Clayton Knight was born on 30 March 1891 in Rochester, New York. In his youth he embarked on a career in oil painting and studied under three famous American artists. On 18 July 1914, the United States Government passed legislation that recognized the Army aviation section as a permanent organization in the Signal Corps. However it was not until America entered World War One in April 1917, that the Government fully realized the extent to which their aviation had fallen behind that of Europe.
The U.S. Army Signal Corps Aviation section had 131 Officers, 1,087 enlisted men and 250 obsolete aircraft not fit for WW I combat. To speed up American training some 2,500 future pilots were sent to England and France for advanced pilot training. Clayton Knight was one of the original 150 American pilots sent to England in the summer of 1917. Clayton began his training with No. 44 Squadron of the Royal Flying Corps, newly formed at Hainault Farm, Essex, on 24 July 1917. They were a Home Defence Squadron that pioneered the use of the Sopwith Camel fighter aircraft for night operations and achieved their first victory on 28/29 January 1918. The Commanding Officer was Major A.T. Harris, who later became Marshal of the Royal Air Force in WWII, Sir Arthur [Bomber] Harris.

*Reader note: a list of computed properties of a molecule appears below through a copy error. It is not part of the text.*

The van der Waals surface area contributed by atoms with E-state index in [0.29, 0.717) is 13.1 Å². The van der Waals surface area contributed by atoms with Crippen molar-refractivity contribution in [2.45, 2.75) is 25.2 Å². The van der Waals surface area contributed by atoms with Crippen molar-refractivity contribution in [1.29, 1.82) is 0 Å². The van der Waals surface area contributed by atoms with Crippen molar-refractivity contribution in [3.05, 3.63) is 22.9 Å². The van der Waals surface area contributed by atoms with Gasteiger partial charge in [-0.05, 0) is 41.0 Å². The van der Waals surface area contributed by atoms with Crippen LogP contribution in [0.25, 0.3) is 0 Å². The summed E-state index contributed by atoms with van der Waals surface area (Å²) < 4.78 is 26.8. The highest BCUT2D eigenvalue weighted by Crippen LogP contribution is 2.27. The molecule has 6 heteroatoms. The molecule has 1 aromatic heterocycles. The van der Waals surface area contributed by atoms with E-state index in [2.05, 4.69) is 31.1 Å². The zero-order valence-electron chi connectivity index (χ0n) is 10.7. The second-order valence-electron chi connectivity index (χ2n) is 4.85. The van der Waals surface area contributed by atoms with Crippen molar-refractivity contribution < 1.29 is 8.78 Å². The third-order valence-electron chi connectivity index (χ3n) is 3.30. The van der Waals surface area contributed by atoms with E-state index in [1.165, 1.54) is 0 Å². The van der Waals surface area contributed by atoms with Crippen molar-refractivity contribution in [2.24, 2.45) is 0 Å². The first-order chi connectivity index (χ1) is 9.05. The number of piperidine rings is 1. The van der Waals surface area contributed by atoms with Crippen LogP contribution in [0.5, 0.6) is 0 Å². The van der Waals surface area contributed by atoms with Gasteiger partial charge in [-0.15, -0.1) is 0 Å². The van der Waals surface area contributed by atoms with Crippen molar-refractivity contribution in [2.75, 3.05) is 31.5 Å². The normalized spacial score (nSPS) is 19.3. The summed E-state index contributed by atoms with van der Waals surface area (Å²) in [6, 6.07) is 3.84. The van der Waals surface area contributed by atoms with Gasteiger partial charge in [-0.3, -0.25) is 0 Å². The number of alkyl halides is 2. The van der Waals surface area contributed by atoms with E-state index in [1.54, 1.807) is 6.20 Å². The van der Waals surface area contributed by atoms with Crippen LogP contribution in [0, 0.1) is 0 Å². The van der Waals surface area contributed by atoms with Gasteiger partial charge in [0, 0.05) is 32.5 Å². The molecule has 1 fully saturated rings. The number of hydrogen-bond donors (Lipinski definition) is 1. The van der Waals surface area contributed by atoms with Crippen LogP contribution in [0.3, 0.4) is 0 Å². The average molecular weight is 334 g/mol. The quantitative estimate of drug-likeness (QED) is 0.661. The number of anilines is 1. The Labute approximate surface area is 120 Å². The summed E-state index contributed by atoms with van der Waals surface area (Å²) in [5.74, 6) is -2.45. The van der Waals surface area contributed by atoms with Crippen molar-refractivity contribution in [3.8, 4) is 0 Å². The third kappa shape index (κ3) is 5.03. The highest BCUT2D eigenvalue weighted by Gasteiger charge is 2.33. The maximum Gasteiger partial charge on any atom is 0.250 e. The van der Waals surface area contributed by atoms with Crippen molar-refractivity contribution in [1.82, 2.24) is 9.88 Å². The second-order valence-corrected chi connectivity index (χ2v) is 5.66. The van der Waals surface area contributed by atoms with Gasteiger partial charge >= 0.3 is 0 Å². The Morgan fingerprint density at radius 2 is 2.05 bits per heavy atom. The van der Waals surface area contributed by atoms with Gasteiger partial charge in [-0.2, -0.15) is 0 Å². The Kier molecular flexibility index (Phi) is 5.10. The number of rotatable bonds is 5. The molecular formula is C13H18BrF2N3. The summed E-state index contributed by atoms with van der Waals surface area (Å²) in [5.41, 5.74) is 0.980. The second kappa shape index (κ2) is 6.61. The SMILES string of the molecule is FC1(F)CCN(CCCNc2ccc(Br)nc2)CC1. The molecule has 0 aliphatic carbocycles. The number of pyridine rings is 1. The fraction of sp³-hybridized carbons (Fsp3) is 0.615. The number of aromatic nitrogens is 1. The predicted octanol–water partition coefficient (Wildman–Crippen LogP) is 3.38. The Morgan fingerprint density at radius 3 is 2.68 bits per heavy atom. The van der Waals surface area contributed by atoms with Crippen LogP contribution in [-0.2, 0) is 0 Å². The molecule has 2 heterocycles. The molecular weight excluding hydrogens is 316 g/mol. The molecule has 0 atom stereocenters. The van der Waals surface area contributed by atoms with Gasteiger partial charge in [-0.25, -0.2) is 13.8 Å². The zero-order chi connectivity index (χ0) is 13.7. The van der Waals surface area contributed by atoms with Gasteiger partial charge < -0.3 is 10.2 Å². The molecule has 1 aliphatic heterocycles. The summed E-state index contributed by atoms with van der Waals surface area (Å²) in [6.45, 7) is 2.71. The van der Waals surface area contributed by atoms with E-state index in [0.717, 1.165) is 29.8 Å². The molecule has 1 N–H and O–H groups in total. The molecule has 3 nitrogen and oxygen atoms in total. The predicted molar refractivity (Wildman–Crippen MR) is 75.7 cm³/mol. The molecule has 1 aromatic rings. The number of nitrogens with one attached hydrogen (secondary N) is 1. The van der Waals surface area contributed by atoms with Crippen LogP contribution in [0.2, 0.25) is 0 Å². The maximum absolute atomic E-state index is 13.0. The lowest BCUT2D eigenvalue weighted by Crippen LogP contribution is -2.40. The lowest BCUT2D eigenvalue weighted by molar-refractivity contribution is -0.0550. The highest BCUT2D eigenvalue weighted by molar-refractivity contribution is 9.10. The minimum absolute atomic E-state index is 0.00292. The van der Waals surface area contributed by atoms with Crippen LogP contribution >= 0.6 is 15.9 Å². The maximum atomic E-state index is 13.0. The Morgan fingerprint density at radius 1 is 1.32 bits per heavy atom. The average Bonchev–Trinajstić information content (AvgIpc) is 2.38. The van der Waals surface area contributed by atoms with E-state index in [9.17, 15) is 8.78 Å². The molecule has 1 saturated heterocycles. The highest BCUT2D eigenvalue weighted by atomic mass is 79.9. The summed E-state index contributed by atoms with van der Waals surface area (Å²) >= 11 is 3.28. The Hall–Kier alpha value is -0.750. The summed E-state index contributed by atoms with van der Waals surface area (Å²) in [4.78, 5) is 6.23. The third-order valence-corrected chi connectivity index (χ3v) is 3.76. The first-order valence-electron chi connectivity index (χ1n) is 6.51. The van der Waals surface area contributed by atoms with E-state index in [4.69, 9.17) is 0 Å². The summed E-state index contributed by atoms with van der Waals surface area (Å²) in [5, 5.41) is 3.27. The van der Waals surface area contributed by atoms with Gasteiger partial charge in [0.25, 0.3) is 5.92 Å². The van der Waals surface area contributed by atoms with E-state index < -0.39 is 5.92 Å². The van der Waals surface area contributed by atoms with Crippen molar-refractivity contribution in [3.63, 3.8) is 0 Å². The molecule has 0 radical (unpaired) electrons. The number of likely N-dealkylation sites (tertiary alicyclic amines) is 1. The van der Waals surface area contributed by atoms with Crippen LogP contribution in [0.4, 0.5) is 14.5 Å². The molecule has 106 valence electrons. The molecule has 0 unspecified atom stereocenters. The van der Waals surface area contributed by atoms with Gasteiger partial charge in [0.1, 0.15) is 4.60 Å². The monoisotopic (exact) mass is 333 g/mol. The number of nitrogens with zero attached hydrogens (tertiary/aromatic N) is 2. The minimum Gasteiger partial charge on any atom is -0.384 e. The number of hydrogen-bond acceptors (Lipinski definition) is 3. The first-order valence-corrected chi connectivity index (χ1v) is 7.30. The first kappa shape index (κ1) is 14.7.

In September 1918, American pilot Knight was posted to No. 206 Squadron of the new Royal Air Force, serving the British Second Army on the Western Front in France. The squadron flew four bombing raids daily plus provided reconnaissance and photography of the Army front lines. The main aircraft was the British de Havilland 9, which Clayton was flying on 5 October 1918, when he was shot down by Oberleutnant Harald Auffahrt the Commanding Officer of Jasta 9. Auffahrt was a top ace that scored 26 kills in WW I and during the shooting down of the de Havilland bomber, Clayton Knight was wounded but survived his crash on German soil.
The war ended while Knight was a prisoner of war in a German hospital. Following a full recovery in a British hospital Clayton returned to New York and resumed his aviation art career. In the post-war period Clayton Knight WWI aviation art graced many celebrated books. From 1939-42 he was a special correspondent for the Associated Press, but his was mainly a front for his main job.
Source: Clayton Knight Committee.